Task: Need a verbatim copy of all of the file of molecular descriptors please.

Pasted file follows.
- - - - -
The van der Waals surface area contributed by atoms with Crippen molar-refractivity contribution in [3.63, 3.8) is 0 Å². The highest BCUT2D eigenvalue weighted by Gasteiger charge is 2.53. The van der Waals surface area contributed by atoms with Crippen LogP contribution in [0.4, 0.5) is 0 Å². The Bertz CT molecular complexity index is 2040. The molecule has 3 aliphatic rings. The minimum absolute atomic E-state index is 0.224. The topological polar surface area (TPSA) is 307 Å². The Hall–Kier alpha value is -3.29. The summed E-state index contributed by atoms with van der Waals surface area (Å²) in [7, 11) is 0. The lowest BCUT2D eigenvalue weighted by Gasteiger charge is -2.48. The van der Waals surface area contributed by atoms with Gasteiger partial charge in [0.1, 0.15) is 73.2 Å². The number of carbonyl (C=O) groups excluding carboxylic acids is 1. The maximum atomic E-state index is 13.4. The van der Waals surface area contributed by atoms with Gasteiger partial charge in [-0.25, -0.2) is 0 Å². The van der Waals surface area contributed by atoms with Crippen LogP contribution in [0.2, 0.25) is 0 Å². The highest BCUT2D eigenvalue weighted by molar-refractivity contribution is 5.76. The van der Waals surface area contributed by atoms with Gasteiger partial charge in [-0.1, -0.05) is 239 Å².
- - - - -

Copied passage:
The van der Waals surface area contributed by atoms with Crippen molar-refractivity contribution in [3.63, 3.8) is 0 Å². The highest BCUT2D eigenvalue weighted by Gasteiger charge is 2.53. The van der Waals surface area contributed by atoms with Crippen LogP contribution in [0.4, 0.5) is 0 Å². The Bertz CT molecular complexity index is 2040. The molecule has 3 aliphatic rings. The minimum absolute atomic E-state index is 0.224. The topological polar surface area (TPSA) is 307 Å². The Hall–Kier alpha value is -3.29. The summed E-state index contributed by atoms with van der Waals surface area (Å²) in [7, 11) is 0. The lowest BCUT2D eigenvalue weighted by Gasteiger charge is -2.48. The van der Waals surface area contributed by atoms with Gasteiger partial charge in [0.1, 0.15) is 73.2 Å². The number of carbonyl (C=O) groups excluding carboxylic acids is 1. The maximum atomic E-state index is 13.4. The van der Waals surface area contributed by atoms with Gasteiger partial charge in [-0.25, -0.2) is 0 Å². The van der Waals surface area contributed by atoms with Crippen LogP contribution in [0.2, 0.25) is 0 Å². The highest BCUT2D eigenvalue weighted by molar-refractivity contribution is 5.76. The van der Waals surface area contributed by atoms with Gasteiger partial charge in [-0.1, -0.05) is 239 Å².